From Local Farms to the School Lunch Table
By Stephanie Romaneiro, MS, RD
Imagine if a school’s lunch menu included peach-barbecue chicken, locally grown salad greens with homemade honey-lemon vinaigrette, and freshly cooked applesauce from regional apples instead of rubbery chicken nuggets, soggy French fries, and limp steamed veggies. For the students at Friends School Haverford outside Philadelphia, meals made with fresh, locally grown ingredients is the norm.
When Michael Zimmerman assumed his role as head of the school four years ago, he was determined to change the food landscape. Instead of providing students with microwaveable, packaged, and processed foods that were prepared in Brooklyn, New York, and driven to the Pennsylvania school, Zimmerman wanted to use environmentally friendly, locally sourced, nutritious foods from as close as the school’s own community garden and only as far as Lancaster, Pennsylvania (about an hour’s drive from the school).
“In our school’s environmental education program, we were talking about things like sustainability, locally sourced food, and nutrition, and there seemed to be a terrible disconnect between the curriculum as it related to food and what was happening when it came to be lunchtime at school,” Zimmerman says. “Through our public school district, we were offering families a processed, mass-produced, not-very-nutritious—if relatively inexpensive—lunch, so it was easy to conclude that we wanted to do and offer something different.”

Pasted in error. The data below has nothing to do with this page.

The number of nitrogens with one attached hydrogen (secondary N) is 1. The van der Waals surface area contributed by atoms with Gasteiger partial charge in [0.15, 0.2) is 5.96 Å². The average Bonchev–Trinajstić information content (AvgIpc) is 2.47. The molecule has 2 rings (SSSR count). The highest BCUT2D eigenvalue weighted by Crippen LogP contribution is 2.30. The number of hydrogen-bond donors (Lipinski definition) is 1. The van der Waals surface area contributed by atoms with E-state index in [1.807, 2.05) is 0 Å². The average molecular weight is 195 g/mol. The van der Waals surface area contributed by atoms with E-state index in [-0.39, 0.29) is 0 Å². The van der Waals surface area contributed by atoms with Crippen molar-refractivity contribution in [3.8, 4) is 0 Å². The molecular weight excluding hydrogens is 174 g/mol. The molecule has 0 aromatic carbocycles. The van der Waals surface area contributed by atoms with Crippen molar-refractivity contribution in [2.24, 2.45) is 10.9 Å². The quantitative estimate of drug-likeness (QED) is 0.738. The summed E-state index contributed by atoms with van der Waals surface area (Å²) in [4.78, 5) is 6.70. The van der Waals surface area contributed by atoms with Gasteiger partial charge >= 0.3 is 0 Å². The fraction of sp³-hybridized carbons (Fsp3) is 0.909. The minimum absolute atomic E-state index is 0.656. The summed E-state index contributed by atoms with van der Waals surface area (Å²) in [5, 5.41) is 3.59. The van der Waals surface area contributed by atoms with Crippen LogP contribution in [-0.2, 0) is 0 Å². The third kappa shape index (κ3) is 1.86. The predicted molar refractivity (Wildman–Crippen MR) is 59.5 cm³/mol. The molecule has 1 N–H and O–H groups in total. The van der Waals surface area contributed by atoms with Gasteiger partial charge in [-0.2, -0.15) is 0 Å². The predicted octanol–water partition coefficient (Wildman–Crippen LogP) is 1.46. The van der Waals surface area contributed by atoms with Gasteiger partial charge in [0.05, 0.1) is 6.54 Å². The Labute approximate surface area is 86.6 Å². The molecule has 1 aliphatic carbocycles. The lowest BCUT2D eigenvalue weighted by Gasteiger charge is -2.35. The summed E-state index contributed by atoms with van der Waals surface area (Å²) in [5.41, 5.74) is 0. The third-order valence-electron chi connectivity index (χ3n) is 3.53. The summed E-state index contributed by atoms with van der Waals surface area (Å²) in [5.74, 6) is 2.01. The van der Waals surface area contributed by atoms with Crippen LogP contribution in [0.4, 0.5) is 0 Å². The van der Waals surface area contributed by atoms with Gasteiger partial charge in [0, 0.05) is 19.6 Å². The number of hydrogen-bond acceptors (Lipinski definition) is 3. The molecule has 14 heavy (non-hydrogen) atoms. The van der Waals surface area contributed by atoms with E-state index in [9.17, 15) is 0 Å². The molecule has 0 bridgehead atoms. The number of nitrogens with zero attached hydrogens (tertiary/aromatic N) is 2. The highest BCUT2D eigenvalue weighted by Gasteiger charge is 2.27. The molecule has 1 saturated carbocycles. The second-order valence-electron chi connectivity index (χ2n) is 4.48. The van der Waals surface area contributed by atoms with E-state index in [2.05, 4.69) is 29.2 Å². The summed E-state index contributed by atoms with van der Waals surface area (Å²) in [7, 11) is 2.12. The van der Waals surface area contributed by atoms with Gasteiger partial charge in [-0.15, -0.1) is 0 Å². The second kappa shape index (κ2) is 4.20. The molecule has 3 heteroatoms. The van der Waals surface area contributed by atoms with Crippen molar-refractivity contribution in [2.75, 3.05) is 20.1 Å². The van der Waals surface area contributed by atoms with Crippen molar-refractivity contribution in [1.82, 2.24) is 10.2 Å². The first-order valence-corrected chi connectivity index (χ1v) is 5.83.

Finding a Chef
What resulted was a search for a chef who’d share Zimmerman’s vision of providing healthful, tasty, local foods for the students and have a knack for working with kids. The search ended when Zimmerman found Chef Allie Hauptman.
Now in her second year with Friends School Haverford, Hauptman prepares fresh and nutrient-packed meals with ingredients from local Pennsylvania farms and gets the students involved in and excited about eating sustainably. For example, on one recent school day, the kindergarteners grated the cheese for homemade pizza, while some of the older students cubed 40 lbs of chicken to make chicken nuggets.
Hauptman routinely visits classrooms and teaches students how to blanch tomatoes and turn them into tomato sauce for the winter, dehydrate just-picked herbs so they’re available when gardens are bare, or transform the school’s supply of milk into creamy ricotta cheese. “Parents e-mail [me] for recipes at their kids’ request, and I’ve had students tell me about how they made one of the lunches at home,” she explains. “They’re definitely learning about new foods and how to prepare them.”
Community Lunch Menu Offerings
In 2012, the school began serving chef-prepared community lunches, which were offered one day per week but now are provided two days per week. Each week, fresh whole fruits and veggies along with eggs, meats, and dairy from nearby farms are delivered to the school within 24 hours of being picked or otherwise procured. Currently, the meals are offered free of charge to students and staff, and everyone can choose whether to participate in the program.